HOW TO GET THERE: Hobcaw Barony is accessible from US 17 just south of Pawley's Island. The tailing flats of the North Inlet-Winyah Bay Region are accessible from two main public boat ramps: the South Island Ferry southeast of Georgetown on South Island Rd. and the East Bay Park landing at the ballpark in downtown Georgetown.
WHEN TO GO: The tailing season begins in May and runs until November. Look for flood tides predicted at 5.4 feet or greater to push water on the flats, and know that winds from the west will keep water out of the estuary, and winds from the east will push more water in. Try to time your trip to arrive at the flat just as the water rushes onto it, because reds will eat ferociously during the first flurry. As the tide progresses, try to work farther inland, as it's possible to fish high water in different areas for two to four hours.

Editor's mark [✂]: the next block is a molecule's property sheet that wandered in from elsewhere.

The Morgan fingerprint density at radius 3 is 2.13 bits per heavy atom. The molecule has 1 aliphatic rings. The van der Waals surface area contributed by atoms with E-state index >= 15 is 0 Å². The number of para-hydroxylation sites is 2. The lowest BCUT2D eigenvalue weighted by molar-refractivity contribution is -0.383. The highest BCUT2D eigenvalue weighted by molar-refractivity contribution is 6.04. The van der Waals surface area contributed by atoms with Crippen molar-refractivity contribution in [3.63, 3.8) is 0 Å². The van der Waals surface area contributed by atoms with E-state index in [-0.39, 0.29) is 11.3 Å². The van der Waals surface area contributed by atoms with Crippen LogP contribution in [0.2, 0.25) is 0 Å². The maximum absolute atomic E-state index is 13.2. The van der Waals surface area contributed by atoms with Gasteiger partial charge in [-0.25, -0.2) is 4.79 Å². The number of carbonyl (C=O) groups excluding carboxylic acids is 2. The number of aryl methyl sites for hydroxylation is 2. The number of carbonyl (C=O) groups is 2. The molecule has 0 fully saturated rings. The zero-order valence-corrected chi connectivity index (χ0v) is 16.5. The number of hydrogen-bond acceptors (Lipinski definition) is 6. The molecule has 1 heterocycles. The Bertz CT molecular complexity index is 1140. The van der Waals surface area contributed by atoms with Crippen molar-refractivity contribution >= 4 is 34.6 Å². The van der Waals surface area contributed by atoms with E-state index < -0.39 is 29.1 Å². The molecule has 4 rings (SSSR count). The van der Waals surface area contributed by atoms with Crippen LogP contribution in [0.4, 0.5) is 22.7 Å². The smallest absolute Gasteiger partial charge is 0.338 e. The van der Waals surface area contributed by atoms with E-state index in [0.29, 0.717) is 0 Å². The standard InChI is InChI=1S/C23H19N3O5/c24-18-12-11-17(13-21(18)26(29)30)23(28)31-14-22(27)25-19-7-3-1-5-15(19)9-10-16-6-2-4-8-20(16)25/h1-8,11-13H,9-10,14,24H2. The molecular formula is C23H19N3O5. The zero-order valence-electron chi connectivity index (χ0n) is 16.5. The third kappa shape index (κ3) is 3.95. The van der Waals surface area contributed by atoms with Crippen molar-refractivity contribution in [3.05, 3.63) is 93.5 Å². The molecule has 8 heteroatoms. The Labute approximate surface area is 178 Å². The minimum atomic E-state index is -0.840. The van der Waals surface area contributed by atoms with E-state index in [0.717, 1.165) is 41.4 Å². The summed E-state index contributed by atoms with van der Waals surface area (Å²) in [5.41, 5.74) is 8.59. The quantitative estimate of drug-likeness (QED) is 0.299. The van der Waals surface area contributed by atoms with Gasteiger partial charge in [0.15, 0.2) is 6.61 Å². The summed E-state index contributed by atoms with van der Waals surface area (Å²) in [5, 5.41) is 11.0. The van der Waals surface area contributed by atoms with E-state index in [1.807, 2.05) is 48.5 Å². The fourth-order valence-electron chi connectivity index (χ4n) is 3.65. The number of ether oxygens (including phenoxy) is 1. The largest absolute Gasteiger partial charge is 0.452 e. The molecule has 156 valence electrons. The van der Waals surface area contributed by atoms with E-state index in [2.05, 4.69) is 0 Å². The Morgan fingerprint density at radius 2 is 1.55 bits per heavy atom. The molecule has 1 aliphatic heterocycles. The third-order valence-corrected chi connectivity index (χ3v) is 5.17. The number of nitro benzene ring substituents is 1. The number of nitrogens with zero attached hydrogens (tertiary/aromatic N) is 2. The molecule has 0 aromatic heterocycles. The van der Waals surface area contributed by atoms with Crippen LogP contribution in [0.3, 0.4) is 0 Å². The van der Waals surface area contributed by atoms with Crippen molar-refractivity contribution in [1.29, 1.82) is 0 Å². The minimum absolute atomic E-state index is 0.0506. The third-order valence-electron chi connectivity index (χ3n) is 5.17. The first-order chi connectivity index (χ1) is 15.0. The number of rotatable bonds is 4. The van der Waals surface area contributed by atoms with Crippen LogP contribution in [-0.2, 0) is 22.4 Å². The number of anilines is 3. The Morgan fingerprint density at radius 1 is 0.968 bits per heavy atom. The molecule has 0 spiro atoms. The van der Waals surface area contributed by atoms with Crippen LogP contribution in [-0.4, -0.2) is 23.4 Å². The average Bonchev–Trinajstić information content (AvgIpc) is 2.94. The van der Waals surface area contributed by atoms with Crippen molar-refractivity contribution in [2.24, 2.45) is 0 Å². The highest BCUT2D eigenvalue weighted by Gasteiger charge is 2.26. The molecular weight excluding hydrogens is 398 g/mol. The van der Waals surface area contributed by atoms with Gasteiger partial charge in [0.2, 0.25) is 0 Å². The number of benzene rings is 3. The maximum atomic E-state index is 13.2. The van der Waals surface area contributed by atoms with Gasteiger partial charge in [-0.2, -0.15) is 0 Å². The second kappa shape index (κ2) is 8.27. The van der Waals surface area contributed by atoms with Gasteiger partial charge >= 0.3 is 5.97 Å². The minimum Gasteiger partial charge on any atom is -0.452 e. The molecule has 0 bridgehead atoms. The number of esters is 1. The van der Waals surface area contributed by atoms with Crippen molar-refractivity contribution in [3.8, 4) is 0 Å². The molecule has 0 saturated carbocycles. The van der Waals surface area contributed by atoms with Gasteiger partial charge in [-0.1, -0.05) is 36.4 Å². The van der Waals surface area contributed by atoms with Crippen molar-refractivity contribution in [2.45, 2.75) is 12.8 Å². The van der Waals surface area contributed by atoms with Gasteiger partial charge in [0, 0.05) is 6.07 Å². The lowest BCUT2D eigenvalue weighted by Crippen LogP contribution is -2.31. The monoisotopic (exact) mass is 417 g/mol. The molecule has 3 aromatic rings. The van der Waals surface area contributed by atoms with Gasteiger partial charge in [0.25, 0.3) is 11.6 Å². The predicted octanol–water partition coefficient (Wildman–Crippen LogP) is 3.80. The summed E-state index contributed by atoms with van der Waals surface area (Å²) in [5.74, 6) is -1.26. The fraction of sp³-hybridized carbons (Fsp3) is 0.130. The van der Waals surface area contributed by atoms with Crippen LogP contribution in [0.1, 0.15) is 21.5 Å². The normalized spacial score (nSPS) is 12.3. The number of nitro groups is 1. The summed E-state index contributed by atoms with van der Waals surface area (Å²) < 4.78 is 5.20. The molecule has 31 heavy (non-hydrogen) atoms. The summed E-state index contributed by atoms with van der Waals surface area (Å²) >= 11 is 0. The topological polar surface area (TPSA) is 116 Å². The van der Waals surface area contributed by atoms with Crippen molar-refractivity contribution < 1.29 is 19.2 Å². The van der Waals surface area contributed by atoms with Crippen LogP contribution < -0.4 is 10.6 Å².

GUIDES/FISHING INFO: Capt. Steve Thomas, Hobcaw Fly Fishing Adventures, 843-397-0592 or www.hobcawbarony.org; Capt. Newman Weaver, Kingfisher Guide Service, 843-318-0474 or www.gtownkingfisher.com. See also Guides and Charters in Classifieds.
ACCOMMODATIONS: Georgetown Area Visitors Center (www.visitgeorgetown.com), Myrtle Beach Area Convention and Visitors Bureau (www.mbchamber.com), or South Carolina Association of Visitors Bureaus (www.discoversouthcarolina.com).